Mahapurusha Srimanta Sankaradeva (1449-1568) and Guru Nanak (1469-1539) were both leading lights of medieval Bhakti movement in Bharatavarsha. They both left permanent marks on the society in the sub-continent in both religious and cultural spheres. There are many similarities in the religious principles preached by these two great social reformers. Both were born in an era tormented by social strives and massive appropriation by the Brahmin priests that had left the common people pauperized and devastated. Tantric rituals had distorted and degraded moral values in the society. It was then that these saints came as messiah, who redeemed the people at large from the torment they had been suffering from. They showed the way out from the evils eating the society. Both preached egalitarian ideology and inexpensive methods of religious worship so as to weed out middle-men from the realm of religion. There are some really uncanny and fascinating similarities between the lives of Mahapurusha Srimanta Sankaradeva and Guru Nanak that surprise us. Both were trail-blazers of new movements. Their preachings have mobilized people in millions on the path of virtue over the centuries.
Let us examine the attitudes of Mahapurusha Srimanta Sankaradeva and Guru Nanak to different religious and cultural issues. Let us start with the issue of pilgrimage, an important aspect in any religion. Both the saints travelled all over India for pilgrimage. Srimanta Sankaradeva went twice and Nanak went four times on pilgrimage, which were termed Udasi. But both of them were quick to point out to their respective followers that pilgrimage was not a means of God-realization. So any travel activity to holy places was only a pious act that helped one acquire exposure to other orders and other devotees; it did not bestow salvation on one. Of course humility restrained them from saying that it was a duty of the saints to visit different places of pilgrimage so as to give opportunity to devotees of all those places to receive their blessings. Saints and devotees cannot be compared by the same parameters. Saints are self-realized souls, whereas the devotees are spiritual strugglers. In fact Srimanta Sankaradeva wrote it explicitly at one place in his magnum opus Kirtan-ghosha that rules did not apply to the extra-ordinary souls. Madhavadeva also said it explicitly in Namghosha that self-realized souls were beyond rules.
The interpretation of both the saints about God is also similar. Both have left it in written records that God is one, eternal, unchanging and that God is truth. The Mul mantra in Sikh religion categorically says that God is one. The full meaning of Mul mantra is as follows :
Ik Onkar (God is One)
Sat Nam ( His name is True)
Kartaa Purakh (He is the Creator)
Nirbhau (He is without fear)
Nirvair (He is inimical to none)
Akal-murat (He never dies)
Ajooni (He is beyond births and deaths)
Saibhang ( He is self illuminated)
Gurprasaad (He is realized by the kindness of the True Guru)
Then the Japji Sahib continues to advise the devotees to chant God’s name as God is the eternal truth. The instruction is ascribed to Guru Nanak.
Jap (Repeat His Name)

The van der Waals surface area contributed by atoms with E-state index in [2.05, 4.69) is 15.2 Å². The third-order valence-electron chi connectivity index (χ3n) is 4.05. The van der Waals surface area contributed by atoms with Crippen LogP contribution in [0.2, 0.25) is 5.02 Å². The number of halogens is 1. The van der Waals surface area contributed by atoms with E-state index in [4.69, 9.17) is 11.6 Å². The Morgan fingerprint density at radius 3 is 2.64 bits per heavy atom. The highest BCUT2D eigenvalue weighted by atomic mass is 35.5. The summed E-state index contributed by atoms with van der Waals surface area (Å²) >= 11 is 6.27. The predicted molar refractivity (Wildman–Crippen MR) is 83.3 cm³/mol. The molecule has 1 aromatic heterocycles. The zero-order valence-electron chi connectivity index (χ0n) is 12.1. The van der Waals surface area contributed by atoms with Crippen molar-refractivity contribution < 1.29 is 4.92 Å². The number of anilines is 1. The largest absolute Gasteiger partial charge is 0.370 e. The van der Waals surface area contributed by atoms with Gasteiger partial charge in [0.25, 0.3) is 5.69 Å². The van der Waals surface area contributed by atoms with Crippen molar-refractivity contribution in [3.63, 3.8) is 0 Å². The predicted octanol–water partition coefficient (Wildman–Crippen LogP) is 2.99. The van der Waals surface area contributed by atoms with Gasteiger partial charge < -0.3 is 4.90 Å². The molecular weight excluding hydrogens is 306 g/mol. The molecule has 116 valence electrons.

Aad sach (He is True in the beginning, before the universe existed)
Jugaad sach (He was True when the ages commenced and has ever been True)
Hai bhi sach (He is also True now)
Nanak hosi bhi sach (Satguru Nanak says that he will be certainly True in the future)
There is not even the slightest difference in this Sikh religious philosophy from that of Srimanta Sankaradeva. Kirtan-ghosha of Srimanta Sankaradeva highlight exactly the above principles. Both Srimanta Sankaradeva and Guru Nanak preached that God’s name destroyed all sins and they prescribed listening to God’s name as a religious exercise. Knowledge about the reality dawn in the devotees automatically in the process of chanting God’s name. Srimanta Sankaradeva and Nanak preached devotion to God and shunned all types of Tantric rituals. Both the saints also believed in rebirths and in the effects of one’s deeds being carried over to subsequent births. God gives the results to devotees in subsequent births according to their deeds in the present lives. While the written records of Mahapurusha Srimanta Sankaradeva’s preachings are contained mainly in Kirtan-ghosha, Guru Nanak’s preachings are contained mainly in Japji-Sahib.
Similarities in the ideologies of both the saints make us strongly feel that they met each other, even though the hagiographies of both the saints are silent on it. Such a meeting was certainly possible because Guru Nanak visited Assam in 1505 as recorded in Puratan Janam Sakhi. He went also to Sadiya and then upto Itanagar in Arunachal Pradesh during that visit. A meeting between the two saints took place in this visit although it was not recorded in the hagiographies. Another earlier meeting was also possible during Srimanta Sankaradeva’s first pilgrimage in 1481-1493 when Guru Nanak was in the age period 12-24 years. The fact that the Sikh Guru entered seriously into the realm of spiritualism almost after this time is a significant fact. May be that was why Guru Nanak came here in 1505 to meet Srimanta Sankaradeva again. This needs further research. The Sikhs of Assam firmly believe that such a meeting actually took place. It is also believed that the two saints discussed the way to counter the Tantric cult, which had led to moral decay in the society. The place of the meeting is generally believed by them to be Damdama Sahib at Dhubri, which we do not find tenable as Srimanta Sankaradeva was staying at Bardowa at that time, busy with guiding his disciples, creating literary and cultural outputs, as well as managing the Bhuyan kingdom. He was also settling down with his second wife Kalindi, whom he had married two years ago in 1503. Moreover in the medieval period inter-kingdom journey was few and far between; in the case of a stalwart and erstwhile ruler (Shiromani Bhuyan) like Srimanta Sankaradeva every major movement was certain to be duly recorded, Dhubri and Bardowa coming under separate kingdoms in those times. So the place of the meeting between the two saints was certainly Bardowa.